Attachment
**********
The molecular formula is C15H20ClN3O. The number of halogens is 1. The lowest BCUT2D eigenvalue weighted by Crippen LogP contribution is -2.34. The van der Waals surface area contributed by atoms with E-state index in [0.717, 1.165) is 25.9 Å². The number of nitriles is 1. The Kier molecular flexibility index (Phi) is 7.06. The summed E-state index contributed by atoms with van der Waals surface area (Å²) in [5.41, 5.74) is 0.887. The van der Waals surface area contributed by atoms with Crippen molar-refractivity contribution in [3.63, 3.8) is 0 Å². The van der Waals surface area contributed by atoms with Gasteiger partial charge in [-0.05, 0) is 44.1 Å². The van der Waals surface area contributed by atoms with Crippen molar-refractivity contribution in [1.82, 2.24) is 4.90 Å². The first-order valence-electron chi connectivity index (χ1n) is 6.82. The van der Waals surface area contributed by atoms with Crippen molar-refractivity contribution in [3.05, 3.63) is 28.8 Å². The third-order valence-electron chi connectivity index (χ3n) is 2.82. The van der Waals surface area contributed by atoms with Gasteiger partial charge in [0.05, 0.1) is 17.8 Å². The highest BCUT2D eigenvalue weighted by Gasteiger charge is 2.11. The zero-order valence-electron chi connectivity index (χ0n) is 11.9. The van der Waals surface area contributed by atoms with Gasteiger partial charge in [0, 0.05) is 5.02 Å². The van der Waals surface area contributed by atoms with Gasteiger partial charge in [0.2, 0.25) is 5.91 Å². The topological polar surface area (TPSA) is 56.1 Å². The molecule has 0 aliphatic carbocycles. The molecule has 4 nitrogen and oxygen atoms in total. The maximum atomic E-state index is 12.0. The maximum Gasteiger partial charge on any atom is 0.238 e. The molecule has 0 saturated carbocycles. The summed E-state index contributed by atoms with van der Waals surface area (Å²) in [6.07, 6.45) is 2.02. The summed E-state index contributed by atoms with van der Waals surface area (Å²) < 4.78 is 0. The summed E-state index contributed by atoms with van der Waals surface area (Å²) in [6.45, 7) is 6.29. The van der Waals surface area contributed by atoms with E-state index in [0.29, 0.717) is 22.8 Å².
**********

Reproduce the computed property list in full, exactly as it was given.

The molecular formula is C15H20ClN3O. The number of halogens is 1. The lowest BCUT2D eigenvalue weighted by Crippen LogP contribution is -2.34. The van der Waals surface area contributed by atoms with E-state index in [0.717, 1.165) is 25.9 Å². The number of nitriles is 1. The Kier molecular flexibility index (Phi) is 7.06. The summed E-state index contributed by atoms with van der Waals surface area (Å²) in [5.41, 5.74) is 0.887. The van der Waals surface area contributed by atoms with Crippen molar-refractivity contribution in [3.63, 3.8) is 0 Å². The van der Waals surface area contributed by atoms with Gasteiger partial charge in [-0.05, 0) is 44.1 Å². The van der Waals surface area contributed by atoms with Crippen molar-refractivity contribution in [1.82, 2.24) is 4.90 Å². The first-order valence-electron chi connectivity index (χ1n) is 6.82. The van der Waals surface area contributed by atoms with Crippen molar-refractivity contribution in [3.05, 3.63) is 28.8 Å². The third-order valence-electron chi connectivity index (χ3n) is 2.82. The van der Waals surface area contributed by atoms with Gasteiger partial charge in [0.05, 0.1) is 17.8 Å². The highest BCUT2D eigenvalue weighted by Gasteiger charge is 2.11. The zero-order valence-electron chi connectivity index (χ0n) is 11.9. The van der Waals surface area contributed by atoms with Gasteiger partial charge in [0, 0.05) is 5.02 Å². The van der Waals surface area contributed by atoms with Gasteiger partial charge in [0.2, 0.25) is 5.91 Å². The topological polar surface area (TPSA) is 56.1 Å². The molecule has 0 aliphatic carbocycles. The molecule has 4 nitrogen and oxygen atoms in total. The maximum atomic E-state index is 12.0. The maximum Gasteiger partial charge on any atom is 0.238 e. The molecule has 0 saturated carbocycles. The summed E-state index contributed by atoms with van der Waals surface area (Å²) in [6.07, 6.45) is 2.02. The summed E-state index contributed by atoms with van der Waals surface area (Å²) < 4.78 is 0. The summed E-state index contributed by atoms with van der Waals surface area (Å²) in [6.45, 7) is 6.29. The van der Waals surface area contributed by atoms with E-state index in [0.29, 0.717) is 22.8 Å².